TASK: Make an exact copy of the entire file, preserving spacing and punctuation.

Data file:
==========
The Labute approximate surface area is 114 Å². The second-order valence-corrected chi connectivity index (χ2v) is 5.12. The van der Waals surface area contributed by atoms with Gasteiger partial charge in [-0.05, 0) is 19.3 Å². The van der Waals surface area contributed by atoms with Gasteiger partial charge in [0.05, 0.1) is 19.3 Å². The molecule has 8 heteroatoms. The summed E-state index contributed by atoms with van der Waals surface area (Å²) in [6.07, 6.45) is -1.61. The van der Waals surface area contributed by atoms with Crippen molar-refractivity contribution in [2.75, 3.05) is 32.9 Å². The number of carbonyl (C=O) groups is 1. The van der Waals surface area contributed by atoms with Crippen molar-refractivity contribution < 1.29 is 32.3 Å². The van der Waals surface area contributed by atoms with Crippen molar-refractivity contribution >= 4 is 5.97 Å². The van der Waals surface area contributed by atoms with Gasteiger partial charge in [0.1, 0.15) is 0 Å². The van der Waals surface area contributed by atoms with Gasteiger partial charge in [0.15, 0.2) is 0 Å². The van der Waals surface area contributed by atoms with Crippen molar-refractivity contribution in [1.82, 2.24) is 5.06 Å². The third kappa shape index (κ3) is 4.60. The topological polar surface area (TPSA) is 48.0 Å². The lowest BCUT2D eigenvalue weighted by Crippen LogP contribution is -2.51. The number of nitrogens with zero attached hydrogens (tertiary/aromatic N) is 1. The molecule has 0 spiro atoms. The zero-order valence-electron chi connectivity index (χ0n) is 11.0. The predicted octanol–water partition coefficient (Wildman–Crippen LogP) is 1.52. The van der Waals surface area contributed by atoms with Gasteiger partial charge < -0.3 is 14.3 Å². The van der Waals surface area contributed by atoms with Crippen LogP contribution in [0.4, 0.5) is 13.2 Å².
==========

The Labute approximate surface area is 114 Å². The second-order valence-corrected chi connectivity index (χ2v) is 5.12. The van der Waals surface area contributed by atoms with Gasteiger partial charge in [-0.05, 0) is 19.3 Å². The van der Waals surface area contributed by atoms with Gasteiger partial charge in [0.05, 0.1) is 19.3 Å². The molecule has 8 heteroatoms. The summed E-state index contributed by atoms with van der Waals surface area (Å²) in [6.07, 6.45) is -1.61. The van der Waals surface area contributed by atoms with Crippen molar-refractivity contribution in [2.75, 3.05) is 32.9 Å². The number of carbonyl (C=O) groups is 1. The van der Waals surface area contributed by atoms with Crippen molar-refractivity contribution < 1.29 is 32.3 Å². The van der Waals surface area contributed by atoms with Crippen molar-refractivity contribution >= 4 is 5.97 Å². The van der Waals surface area contributed by atoms with Gasteiger partial charge in [0.1, 0.15) is 0 Å². The van der Waals surface area contributed by atoms with Gasteiger partial charge in [0.15, 0.2) is 0 Å². The van der Waals surface area contributed by atoms with Crippen molar-refractivity contribution in [1.82, 2.24) is 5.06 Å². The third kappa shape index (κ3) is 4.60. The topological polar surface area (TPSA) is 48.0 Å². The lowest BCUT2D eigenvalue weighted by Crippen LogP contribution is -2.51. The number of nitrogens with zero attached hydrogens (tertiary/aromatic N) is 1. The molecule has 0 spiro atoms. The zero-order valence-electron chi connectivity index (χ0n) is 11.0. The predicted octanol–water partition coefficient (Wildman–Crippen LogP) is 1.52. The van der Waals surface area contributed by atoms with Gasteiger partial charge < -0.3 is 14.3 Å². The van der Waals surface area contributed by atoms with Crippen LogP contribution in [0.4, 0.5) is 13.2 Å².